The devices with hard-coded passwords that Krebs refers to are Dahua products sold through OEM's under OEM brands. These are not "Dahua-branded", but they were sold through Dahua-authorized distributors, and they contained hard-coded passwords that these distributors may not have initially been aware of, and that users were unable to change.

Ultimate Responsibility Lies With Dahua

This botnet exists because Dahua shipped a product with horrible security by any modern standard. While owners of infected Dahua-manufactured cameras could have potentially better secured their devices, hard-coded credentials and back-door console access via telnet or SSH has been considered flawed security for over a decade. Including these weaknesses, and not disclosing them to customers, shows poor decision making on Dahua's part.

Hopefully other security manufacturers are learning from this incident and moving to eliminate these product flaws if they still exist.

Is Dahua Being Duplicitous About The Attack?

1 report cite this report:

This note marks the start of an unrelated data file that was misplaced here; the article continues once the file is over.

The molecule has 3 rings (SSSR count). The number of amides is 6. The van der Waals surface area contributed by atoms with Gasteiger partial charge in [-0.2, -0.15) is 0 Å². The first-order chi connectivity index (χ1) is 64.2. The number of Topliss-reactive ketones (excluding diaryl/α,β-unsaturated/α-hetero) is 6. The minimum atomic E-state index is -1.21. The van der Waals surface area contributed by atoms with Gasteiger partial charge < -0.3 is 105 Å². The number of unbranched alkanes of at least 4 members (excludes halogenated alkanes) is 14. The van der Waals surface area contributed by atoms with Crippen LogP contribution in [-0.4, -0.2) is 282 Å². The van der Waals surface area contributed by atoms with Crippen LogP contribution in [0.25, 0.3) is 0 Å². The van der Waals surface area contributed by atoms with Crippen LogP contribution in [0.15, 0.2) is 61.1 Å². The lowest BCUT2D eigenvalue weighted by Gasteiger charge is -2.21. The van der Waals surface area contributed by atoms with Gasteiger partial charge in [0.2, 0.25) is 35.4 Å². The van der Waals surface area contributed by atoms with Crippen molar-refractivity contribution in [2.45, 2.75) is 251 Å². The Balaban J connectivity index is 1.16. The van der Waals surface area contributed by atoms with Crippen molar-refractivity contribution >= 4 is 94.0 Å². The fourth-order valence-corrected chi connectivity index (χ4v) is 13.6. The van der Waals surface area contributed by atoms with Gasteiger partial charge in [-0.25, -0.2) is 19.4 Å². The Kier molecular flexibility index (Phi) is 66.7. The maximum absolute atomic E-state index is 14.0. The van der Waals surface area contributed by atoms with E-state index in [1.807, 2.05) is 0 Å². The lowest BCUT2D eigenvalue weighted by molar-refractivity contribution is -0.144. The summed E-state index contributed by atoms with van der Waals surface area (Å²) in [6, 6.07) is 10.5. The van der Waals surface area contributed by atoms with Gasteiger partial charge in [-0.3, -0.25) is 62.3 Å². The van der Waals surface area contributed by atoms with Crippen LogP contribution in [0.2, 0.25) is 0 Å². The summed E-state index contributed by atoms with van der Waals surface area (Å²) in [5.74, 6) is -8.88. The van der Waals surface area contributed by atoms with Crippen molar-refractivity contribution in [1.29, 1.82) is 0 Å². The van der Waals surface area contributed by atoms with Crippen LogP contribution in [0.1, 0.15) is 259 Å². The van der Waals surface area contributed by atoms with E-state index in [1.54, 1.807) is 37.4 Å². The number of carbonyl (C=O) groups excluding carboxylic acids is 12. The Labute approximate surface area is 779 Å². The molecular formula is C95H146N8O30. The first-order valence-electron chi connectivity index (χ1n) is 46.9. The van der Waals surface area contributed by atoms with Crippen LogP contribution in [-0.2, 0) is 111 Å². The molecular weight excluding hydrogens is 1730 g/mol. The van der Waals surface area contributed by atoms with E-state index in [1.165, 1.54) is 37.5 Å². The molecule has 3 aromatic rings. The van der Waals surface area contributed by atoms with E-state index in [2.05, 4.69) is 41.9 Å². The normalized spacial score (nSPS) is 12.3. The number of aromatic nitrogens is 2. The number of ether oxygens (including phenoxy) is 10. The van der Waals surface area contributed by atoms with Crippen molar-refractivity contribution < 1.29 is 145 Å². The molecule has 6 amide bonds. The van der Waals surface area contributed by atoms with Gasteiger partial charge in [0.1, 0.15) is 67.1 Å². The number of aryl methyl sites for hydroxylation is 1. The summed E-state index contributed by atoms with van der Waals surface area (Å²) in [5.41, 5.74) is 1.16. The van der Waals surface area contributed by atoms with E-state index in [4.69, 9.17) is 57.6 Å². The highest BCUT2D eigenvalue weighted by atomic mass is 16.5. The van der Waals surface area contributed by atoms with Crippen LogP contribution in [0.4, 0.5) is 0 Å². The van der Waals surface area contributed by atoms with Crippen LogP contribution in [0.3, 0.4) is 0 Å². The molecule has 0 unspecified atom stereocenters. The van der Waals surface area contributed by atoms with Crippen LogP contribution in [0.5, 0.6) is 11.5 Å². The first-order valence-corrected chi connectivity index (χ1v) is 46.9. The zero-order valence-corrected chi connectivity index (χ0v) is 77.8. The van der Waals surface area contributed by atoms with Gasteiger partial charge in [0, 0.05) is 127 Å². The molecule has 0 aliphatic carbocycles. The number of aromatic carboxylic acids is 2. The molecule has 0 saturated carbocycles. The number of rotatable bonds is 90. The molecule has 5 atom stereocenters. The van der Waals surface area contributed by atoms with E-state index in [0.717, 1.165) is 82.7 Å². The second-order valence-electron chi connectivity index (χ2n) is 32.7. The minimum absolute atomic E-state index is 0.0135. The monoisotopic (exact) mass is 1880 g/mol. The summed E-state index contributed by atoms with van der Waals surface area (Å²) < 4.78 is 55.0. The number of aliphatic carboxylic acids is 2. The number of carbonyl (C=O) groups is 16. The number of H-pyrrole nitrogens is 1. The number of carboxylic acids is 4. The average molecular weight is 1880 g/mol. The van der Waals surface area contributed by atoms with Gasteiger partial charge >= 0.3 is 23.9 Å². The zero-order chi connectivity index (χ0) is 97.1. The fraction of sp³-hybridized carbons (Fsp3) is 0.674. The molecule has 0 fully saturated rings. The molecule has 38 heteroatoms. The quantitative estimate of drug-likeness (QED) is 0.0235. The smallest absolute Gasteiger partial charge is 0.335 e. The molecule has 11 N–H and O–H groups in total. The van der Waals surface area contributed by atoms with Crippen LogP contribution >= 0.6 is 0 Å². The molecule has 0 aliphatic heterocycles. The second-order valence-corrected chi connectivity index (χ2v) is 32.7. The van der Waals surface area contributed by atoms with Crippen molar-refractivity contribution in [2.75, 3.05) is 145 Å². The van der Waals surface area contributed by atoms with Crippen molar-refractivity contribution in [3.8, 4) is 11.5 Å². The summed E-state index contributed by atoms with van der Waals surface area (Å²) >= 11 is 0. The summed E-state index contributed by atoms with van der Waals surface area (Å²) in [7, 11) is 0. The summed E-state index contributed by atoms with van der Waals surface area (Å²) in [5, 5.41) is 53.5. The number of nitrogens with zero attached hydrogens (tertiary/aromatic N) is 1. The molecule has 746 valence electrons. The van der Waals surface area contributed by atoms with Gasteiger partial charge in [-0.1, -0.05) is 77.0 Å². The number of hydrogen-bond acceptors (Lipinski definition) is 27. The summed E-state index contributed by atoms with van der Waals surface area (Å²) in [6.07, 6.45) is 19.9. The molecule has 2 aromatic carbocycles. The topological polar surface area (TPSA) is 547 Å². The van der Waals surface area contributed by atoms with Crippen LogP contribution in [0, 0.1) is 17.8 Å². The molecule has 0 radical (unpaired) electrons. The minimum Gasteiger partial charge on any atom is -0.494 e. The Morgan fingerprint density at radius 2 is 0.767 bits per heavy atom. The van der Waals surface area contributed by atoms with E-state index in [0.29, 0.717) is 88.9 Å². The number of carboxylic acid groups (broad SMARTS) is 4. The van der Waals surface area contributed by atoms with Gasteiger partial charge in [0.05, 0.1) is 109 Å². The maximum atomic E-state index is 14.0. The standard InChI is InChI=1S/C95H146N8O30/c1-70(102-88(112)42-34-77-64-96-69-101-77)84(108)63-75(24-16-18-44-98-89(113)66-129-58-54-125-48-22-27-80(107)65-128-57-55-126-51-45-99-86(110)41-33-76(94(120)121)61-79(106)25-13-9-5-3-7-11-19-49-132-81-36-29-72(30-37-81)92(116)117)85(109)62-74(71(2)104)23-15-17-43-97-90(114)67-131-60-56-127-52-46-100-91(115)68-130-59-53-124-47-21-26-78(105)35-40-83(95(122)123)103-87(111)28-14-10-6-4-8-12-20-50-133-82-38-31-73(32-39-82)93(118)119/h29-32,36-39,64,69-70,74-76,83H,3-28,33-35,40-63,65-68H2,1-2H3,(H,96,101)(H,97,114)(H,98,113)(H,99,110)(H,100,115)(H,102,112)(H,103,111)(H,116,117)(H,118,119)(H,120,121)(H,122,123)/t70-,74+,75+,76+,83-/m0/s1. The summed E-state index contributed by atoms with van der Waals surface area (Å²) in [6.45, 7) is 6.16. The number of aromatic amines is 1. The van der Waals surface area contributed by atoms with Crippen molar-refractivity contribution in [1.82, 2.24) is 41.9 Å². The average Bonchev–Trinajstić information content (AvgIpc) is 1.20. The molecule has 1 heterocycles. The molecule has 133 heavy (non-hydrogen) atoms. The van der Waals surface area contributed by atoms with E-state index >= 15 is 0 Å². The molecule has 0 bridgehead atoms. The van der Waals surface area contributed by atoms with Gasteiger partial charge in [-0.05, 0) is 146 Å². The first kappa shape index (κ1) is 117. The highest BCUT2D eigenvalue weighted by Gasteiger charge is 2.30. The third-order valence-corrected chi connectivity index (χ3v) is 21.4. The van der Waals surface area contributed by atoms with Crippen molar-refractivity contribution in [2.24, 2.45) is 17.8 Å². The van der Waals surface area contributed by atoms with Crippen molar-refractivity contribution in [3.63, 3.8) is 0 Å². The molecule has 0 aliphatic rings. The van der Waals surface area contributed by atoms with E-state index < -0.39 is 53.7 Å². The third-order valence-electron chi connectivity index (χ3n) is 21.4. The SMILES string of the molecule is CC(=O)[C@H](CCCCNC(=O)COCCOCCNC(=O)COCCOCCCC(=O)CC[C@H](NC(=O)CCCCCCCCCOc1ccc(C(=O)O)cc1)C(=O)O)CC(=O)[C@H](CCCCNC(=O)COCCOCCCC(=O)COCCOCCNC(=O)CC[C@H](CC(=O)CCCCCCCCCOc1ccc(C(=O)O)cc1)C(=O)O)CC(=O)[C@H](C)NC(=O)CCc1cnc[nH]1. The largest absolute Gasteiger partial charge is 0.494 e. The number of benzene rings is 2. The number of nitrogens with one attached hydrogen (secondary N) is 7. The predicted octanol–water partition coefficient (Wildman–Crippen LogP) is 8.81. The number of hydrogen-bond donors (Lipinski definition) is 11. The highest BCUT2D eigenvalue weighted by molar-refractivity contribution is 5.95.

Chinese Company Xiongmai Threatens Legal Action Against Western Accusers on Oct 24, 2016
The Chinese video surveillance manufacturer, Xiongmai, whose equipment numerous sources blame for driving massive Internet attacks over the past...
Comments (18) : Members only. Login. or Join.

Related Reports

China DVR/NVR Backdoor Discovered, Huawei Refutes on Feb 07, 2020
A backdoor was found in Chinese-produced DVRs and NVRs that secretly allowed access to the recorders. While it was first attributed to Huawei...
Dahua New Critical Vulnerability 2019 on Sep 23, 2019
Dahua has quietly admitted 5 new vulnerabilities including 1 critical vulnerability with a 9.8 / 10.0 CVSS score and 2 high vulnerabilities (scored...
Uniview OEM Directory on Sep 11, 2019
This directory lists 20+ companies that OEM products from Uniview, with a graphic and links to company websites below. It does not cover all...
3 Weeks Later, Honeywell Still Cannot Say Whether They Are Vulnerable To Dahua Wiretapping [Now Admits] on Aug 27, 2019
The Dahua wiretapping vulnerability and Dahua's decision to delay disclosing it until IPVM inquired underscored problems with cybersecurity and...
Critical Vulnerability Across 18+ Network Switch Vendors: Cisco, Netgear, More on Aug 26, 2019
Cisco, Netgear and more than a dozen other brands, including small Asian ones, have been found to share the same critical vulnerability, discovered...
Dahua OEM Directory on Aug 16, 2019
US Government banned Dahua OEMs for dozens of companies. The following directory includes 40+ of those companies with a graphic and links to...
Hikvision OEM Directory on Aug 13, 2019